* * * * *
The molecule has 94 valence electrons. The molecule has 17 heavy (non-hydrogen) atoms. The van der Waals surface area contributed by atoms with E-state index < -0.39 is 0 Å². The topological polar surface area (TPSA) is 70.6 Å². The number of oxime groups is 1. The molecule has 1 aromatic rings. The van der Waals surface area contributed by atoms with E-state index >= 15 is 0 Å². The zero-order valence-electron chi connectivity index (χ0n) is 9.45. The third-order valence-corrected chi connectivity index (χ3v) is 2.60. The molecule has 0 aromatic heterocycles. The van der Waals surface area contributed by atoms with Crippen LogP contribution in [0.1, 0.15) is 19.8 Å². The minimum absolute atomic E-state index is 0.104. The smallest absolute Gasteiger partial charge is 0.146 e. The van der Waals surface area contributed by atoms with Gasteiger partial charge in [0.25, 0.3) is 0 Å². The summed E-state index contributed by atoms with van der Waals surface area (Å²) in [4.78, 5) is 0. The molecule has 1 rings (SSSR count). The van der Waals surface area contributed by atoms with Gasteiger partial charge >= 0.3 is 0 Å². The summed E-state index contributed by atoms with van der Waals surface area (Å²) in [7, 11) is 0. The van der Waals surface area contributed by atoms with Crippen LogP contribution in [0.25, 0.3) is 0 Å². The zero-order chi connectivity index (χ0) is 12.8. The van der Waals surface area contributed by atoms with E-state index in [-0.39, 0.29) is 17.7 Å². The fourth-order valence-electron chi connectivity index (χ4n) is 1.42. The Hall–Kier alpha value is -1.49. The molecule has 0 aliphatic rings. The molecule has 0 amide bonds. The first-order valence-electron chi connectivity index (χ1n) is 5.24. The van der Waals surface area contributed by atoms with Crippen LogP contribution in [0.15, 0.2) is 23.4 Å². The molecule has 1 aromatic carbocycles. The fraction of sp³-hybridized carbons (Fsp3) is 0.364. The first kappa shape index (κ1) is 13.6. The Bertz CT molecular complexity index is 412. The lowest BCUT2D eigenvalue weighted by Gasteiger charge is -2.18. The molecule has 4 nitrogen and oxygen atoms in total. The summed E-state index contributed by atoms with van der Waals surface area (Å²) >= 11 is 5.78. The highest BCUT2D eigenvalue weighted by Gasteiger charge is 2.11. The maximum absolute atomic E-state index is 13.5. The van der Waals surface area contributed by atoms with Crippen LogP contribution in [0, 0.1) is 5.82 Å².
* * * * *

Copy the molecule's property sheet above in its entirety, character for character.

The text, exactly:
The molecule has 94 valence electrons. The molecule has 17 heavy (non-hydrogen) atoms. The van der Waals surface area contributed by atoms with E-state index < -0.39 is 0 Å². The topological polar surface area (TPSA) is 70.6 Å². The number of oxime groups is 1. The molecule has 1 aromatic rings. The van der Waals surface area contributed by atoms with E-state index >= 15 is 0 Å². The zero-order valence-electron chi connectivity index (χ0n) is 9.45. The third-order valence-corrected chi connectivity index (χ3v) is 2.60. The molecule has 0 aromatic heterocycles. The van der Waals surface area contributed by atoms with Crippen LogP contribution in [0.1, 0.15) is 19.8 Å². The minimum absolute atomic E-state index is 0.104. The smallest absolute Gasteiger partial charge is 0.146 e. The van der Waals surface area contributed by atoms with Gasteiger partial charge in [0.25, 0.3) is 0 Å². The summed E-state index contributed by atoms with van der Waals surface area (Å²) in [4.78, 5) is 0. The molecule has 1 rings (SSSR count). The van der Waals surface area contributed by atoms with Gasteiger partial charge >= 0.3 is 0 Å². The summed E-state index contributed by atoms with van der Waals surface area (Å²) in [7, 11) is 0. The van der Waals surface area contributed by atoms with Crippen LogP contribution in [0.25, 0.3) is 0 Å². The zero-order chi connectivity index (χ0) is 12.8. The van der Waals surface area contributed by atoms with E-state index in [-0.39, 0.29) is 17.7 Å². The fourth-order valence-electron chi connectivity index (χ4n) is 1.42. The Hall–Kier alpha value is -1.49. The molecule has 0 aliphatic rings. The molecule has 0 amide bonds. The first-order valence-electron chi connectivity index (χ1n) is 5.24. The van der Waals surface area contributed by atoms with Crippen LogP contribution in [0.15, 0.2) is 23.4 Å². The molecule has 1 aromatic carbocycles. The fraction of sp³-hybridized carbons (Fsp3) is 0.364. The first kappa shape index (κ1) is 13.6. The Bertz CT molecular complexity index is 412. The lowest BCUT2D eigenvalue weighted by Gasteiger charge is -2.18. The molecule has 4 nitrogen and oxygen atoms in total. The summed E-state index contributed by atoms with van der Waals surface area (Å²) >= 11 is 5.78. The highest BCUT2D eigenvalue weighted by Gasteiger charge is 2.11. The maximum absolute atomic E-state index is 13.5. The van der Waals surface area contributed by atoms with Crippen LogP contribution in [0, 0.1) is 5.82 Å².